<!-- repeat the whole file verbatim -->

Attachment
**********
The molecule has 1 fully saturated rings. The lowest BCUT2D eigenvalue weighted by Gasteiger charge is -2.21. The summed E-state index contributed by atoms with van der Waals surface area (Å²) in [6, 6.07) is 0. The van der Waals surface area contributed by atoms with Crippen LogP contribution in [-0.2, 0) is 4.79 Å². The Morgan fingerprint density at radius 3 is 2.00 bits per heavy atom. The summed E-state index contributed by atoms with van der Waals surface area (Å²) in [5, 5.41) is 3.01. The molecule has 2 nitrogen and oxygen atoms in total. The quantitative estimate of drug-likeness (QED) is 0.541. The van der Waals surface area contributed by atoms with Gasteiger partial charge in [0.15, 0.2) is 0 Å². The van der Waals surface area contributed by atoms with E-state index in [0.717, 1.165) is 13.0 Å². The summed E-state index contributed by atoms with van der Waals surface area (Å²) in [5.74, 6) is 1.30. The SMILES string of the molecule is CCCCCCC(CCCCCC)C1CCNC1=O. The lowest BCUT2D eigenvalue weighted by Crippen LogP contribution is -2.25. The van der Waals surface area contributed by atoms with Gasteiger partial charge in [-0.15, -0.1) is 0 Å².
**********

The molecule has 1 fully saturated rings. The lowest BCUT2D eigenvalue weighted by Gasteiger charge is -2.21. The summed E-state index contributed by atoms with van der Waals surface area (Å²) in [6, 6.07) is 0. The van der Waals surface area contributed by atoms with Crippen LogP contribution in [-0.2, 0) is 4.79 Å². The Morgan fingerprint density at radius 3 is 2.00 bits per heavy atom. The summed E-state index contributed by atoms with van der Waals surface area (Å²) in [5, 5.41) is 3.01. The molecule has 2 nitrogen and oxygen atoms in total. The quantitative estimate of drug-likeness (QED) is 0.541. The van der Waals surface area contributed by atoms with Gasteiger partial charge in [0.15, 0.2) is 0 Å². The van der Waals surface area contributed by atoms with E-state index in [0.717, 1.165) is 13.0 Å². The summed E-state index contributed by atoms with van der Waals surface area (Å²) in [5.74, 6) is 1.30. The SMILES string of the molecule is CCCCCCC(CCCCCC)C1CCNC1=O. The lowest BCUT2D eigenvalue weighted by Crippen LogP contribution is -2.25. The van der Waals surface area contributed by atoms with Gasteiger partial charge in [-0.15, -0.1) is 0 Å².